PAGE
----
All procedures performed in studies involving human participants were in accordance with the ethical standards of the institutional and/or national research committee and with the 1964 Helsinki Declaration and the amendments or comparable ethical standards. Informed consent was obtained from all participants. A written permission was secured from the developer of scale and the ethics committee of the Virtue University of Medical Sciences approved the study under the ethics code: IR.VUMS.REC.1399.004.

Consent for publication

All participants consented verbally to the publication of the interview data.

Competing interests

The authors declare that they have no competing interests.

Additional information

Publisher’s Note

Springer Nature remains neutral with regard to jurisdictional claims in published maps and institutional affiliations.

Supplementary Information

Additional file 1: Complementary Table 1.

Percentage of variance and eigenvalues of different factors- ETLQ, section 1. Complementary Table 2. Percentage of variance and eigenvalues of different factors- ETLQ, section 2. Complementary Table 3. Percentage of variance and eigenvalues of different factors- ETLQ, section 3. Complementary Table 4. Percentage of variance and eigenvalues of different factors- ETLQ.

Rights and permissions

Open Access This article is licensed under a Creative Commons Attribution 4.0 International License, which permits use, sharing, adaptation, distribution and reproduction in any medium or format, as long as you give appropriate credit to the original author(s) and the source, provide a link to the Creative Commons licence, and indicate if changes were made. The images or other third party material in this article are included in the article's Creative Commons licence, unless indicated otherwise in a credit line to the material. If material is not included in the article's Creative Commons licence and your intended use is not permitted by statutory regulation or exceeds the permitted use, you will need to obtain permission directly from the copyright holder. To view a copy of this licence, visit http://creativecommons.org/licenses/by/4.0/. The Creative Commons Public Domain Dedication waiver (http://creativecommons.org/publicdomain/zero/1.0/) applies to the data made available in this article, unless otherwise stated in a credit line to the data.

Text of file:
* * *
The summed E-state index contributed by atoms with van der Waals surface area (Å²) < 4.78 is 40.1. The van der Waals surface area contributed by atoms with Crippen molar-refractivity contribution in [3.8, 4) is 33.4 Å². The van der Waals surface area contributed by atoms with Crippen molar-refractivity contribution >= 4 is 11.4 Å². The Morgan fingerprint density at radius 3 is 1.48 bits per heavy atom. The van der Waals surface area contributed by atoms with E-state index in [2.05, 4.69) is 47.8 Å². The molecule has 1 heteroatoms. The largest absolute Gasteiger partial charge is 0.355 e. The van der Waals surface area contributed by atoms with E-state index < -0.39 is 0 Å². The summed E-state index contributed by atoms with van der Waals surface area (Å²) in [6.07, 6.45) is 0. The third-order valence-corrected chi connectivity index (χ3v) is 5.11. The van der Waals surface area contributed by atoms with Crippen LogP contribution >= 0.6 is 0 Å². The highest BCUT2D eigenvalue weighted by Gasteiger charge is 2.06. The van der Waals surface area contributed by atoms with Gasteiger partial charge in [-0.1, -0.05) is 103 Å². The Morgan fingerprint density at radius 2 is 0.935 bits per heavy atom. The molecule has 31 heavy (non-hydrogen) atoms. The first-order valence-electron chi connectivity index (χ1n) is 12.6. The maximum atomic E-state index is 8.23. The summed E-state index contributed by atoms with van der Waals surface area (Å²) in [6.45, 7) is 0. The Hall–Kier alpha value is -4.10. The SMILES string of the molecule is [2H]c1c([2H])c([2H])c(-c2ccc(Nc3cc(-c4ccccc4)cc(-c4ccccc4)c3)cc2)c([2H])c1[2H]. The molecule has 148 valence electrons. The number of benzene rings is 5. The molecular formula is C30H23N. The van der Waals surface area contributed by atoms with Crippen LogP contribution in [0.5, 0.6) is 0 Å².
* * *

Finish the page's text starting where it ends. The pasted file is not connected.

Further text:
Reprints and Permissions

About this article

Verify currency and authenticity via CrossMark

Cite this article

Hosseini, M., Jalali, A. & Salari, N. Assessment of psychometric properties of the modified experiences of teaching–learning questionnaire in Iranian nursing students. BMC Med Educ 22, 314 (2022). https://doi.org/10.1186/s12909-022-03365-z

Download citation

  • Received:

  • Accepted:

  • Published:

  • DOI: https://doi.org/10.1186/s12909-022-03365-z

Keywords

  • Reliability
  • Validity
  • Teaching–learning experiences
  • Persian